Trump on Barbara Bush criticism: 'Look what I did to her sons'

President TrumpDonald John TrumpCNN's Camerota clashes with Trump's immigration head over president's tweet LA Times editorial board labels Trump 'Bigot-in-Chief' Trump complains of 'fake polls' after surveys show him trailing multiple Democratic candidates MORE responded Thursday to criticism from former first lady Barbara Bush, who died last year, telling a reporter he expected the criticism based on his treatment of former Florida Gov. Jeb Bush (R), one of her six children, in the 2016 Republican presidential primary.

In an interview with The Washington Times, Trump responded directly to Bush's characterization of him in “The Matriarch: Barbara Bush and the Making of a Dynasty,” a biography of the wife of former President George H.W. Bush. Bush referred to Trump as a "symbol of greed" in an interview with the book's author, Susan Page.

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“I have heard that she was nasty to me, but she should be. Look what I did to her sons,” Trump responded Thursday, according to the Times.

Jeb Bush dropped out of the Republican presidential primary following an unimpressive showing in South Carolina.

Trump referenced how he had mocked Bush's decision to campaign alongside his brother, former President George W. Bush, in the state in the hopes of defeating Trump.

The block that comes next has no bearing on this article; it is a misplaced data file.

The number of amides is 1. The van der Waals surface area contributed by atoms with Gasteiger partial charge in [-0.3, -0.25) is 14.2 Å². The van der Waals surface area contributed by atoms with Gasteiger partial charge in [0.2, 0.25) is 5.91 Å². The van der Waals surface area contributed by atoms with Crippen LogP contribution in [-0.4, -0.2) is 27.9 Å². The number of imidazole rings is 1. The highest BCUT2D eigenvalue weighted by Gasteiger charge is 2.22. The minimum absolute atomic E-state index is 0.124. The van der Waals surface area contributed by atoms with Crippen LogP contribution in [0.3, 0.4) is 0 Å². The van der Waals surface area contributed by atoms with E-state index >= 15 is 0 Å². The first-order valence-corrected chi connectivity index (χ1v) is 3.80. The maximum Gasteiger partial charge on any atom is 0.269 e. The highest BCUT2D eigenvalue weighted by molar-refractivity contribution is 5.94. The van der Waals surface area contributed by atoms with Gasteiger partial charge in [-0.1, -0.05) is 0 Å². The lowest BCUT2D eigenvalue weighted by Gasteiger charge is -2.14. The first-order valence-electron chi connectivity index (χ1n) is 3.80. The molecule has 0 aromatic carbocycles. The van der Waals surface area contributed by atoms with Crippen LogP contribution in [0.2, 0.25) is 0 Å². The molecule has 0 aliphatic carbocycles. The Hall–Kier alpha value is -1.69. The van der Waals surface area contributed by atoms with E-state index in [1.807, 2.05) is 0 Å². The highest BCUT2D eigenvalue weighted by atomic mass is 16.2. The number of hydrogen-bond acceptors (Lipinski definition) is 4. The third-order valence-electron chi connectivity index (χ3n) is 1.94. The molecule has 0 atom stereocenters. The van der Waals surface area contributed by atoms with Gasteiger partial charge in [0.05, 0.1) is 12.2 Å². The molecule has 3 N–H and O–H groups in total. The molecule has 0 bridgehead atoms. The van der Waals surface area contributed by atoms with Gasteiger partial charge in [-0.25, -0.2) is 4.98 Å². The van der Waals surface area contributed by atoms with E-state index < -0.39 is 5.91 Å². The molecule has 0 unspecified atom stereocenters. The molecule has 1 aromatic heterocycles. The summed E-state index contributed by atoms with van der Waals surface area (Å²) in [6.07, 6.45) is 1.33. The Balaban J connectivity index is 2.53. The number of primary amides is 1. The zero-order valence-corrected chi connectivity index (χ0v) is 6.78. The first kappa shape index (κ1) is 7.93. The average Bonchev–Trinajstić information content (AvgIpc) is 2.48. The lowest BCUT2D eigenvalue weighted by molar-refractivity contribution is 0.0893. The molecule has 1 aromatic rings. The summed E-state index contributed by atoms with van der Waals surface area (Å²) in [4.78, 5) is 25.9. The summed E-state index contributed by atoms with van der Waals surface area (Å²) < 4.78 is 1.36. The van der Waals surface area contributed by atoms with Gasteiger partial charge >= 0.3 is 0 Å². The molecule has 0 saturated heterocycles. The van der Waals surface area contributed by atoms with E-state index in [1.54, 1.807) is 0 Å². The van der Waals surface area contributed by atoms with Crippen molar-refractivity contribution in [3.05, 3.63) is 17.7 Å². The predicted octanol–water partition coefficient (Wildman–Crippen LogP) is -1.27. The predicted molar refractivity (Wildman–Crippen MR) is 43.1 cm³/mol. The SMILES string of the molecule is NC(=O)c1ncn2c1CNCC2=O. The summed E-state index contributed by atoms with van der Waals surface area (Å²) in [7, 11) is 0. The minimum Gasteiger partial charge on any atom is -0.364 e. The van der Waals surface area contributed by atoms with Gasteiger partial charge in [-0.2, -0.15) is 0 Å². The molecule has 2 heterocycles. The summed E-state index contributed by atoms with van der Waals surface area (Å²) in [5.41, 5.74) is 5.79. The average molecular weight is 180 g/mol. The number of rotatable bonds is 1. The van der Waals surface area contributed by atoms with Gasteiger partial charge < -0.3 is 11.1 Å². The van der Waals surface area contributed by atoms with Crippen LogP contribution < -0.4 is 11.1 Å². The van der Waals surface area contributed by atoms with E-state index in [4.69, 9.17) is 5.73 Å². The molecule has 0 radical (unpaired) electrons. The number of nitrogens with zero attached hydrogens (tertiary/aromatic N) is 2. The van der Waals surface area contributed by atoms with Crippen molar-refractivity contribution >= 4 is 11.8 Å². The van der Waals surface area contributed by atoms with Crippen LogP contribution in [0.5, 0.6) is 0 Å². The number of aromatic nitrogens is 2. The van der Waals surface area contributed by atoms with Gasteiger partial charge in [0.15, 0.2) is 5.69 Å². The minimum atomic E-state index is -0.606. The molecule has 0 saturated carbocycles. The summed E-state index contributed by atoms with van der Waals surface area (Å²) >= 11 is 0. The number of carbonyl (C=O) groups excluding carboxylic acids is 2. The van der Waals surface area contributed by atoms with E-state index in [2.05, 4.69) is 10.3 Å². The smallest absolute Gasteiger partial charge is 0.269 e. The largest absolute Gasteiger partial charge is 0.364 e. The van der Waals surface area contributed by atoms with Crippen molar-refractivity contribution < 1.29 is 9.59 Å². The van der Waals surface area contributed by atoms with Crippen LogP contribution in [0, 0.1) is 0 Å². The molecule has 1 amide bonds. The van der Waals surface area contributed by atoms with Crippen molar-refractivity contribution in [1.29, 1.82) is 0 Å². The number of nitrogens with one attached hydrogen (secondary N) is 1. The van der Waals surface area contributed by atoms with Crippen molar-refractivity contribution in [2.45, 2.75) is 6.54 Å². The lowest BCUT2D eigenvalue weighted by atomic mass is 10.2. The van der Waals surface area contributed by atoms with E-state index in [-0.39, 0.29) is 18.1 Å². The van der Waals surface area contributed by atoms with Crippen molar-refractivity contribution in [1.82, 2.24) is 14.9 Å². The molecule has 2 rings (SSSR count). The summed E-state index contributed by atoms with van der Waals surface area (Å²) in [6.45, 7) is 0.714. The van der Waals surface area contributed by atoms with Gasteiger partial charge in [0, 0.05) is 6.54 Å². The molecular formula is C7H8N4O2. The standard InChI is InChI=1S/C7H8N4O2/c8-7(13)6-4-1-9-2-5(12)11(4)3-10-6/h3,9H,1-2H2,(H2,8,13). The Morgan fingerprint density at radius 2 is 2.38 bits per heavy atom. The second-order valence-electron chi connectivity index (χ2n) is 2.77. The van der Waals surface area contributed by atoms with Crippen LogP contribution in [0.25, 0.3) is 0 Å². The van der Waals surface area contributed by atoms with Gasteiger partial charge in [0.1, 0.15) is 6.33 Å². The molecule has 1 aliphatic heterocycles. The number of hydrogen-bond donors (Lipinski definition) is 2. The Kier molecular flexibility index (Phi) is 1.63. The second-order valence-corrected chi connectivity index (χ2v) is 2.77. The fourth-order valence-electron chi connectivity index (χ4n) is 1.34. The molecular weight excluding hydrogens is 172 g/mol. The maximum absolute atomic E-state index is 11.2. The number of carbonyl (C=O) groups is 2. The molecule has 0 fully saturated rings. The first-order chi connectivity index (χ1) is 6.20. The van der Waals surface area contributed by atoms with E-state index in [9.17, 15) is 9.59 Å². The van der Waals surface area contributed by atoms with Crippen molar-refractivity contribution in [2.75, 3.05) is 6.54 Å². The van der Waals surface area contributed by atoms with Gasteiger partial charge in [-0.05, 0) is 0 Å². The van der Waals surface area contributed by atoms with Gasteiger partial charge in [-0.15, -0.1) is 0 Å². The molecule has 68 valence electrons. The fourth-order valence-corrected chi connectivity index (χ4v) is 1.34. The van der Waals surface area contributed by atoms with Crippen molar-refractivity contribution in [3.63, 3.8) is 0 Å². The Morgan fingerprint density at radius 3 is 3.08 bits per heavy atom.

“Look, she’s the mother of somebody that I competed against. Most people thought he was going to win and he was quickly out. I hit him very hard in South Carolina,” the president said.

“Remember? He was supposed to win South Carolina and I won it in a landslide. I hit him so hard," Trump reportedly added.

“That’s when his brother came to make the first speech for him,” Trump continued. “And I said, ‘What took you so long?’”

In the same book, Page wrote that Barbara Bush reportedly blamed Trump for the worsening of her congestive heart failure, which Page says grew more severe around the time Trump secured the GOP nomination for president in June of 2016.

"Barbara Bush blamed Donald Trump for her heart attack," Page wrote.

"It wasn't technically a heart attack, though she called it that,” the book continues. “It was a crisis in her long battle with congestive heart failure and chronic pulmonary disease that hit her like a sledgehammer one day in June 2016" when Trump secured the nomination.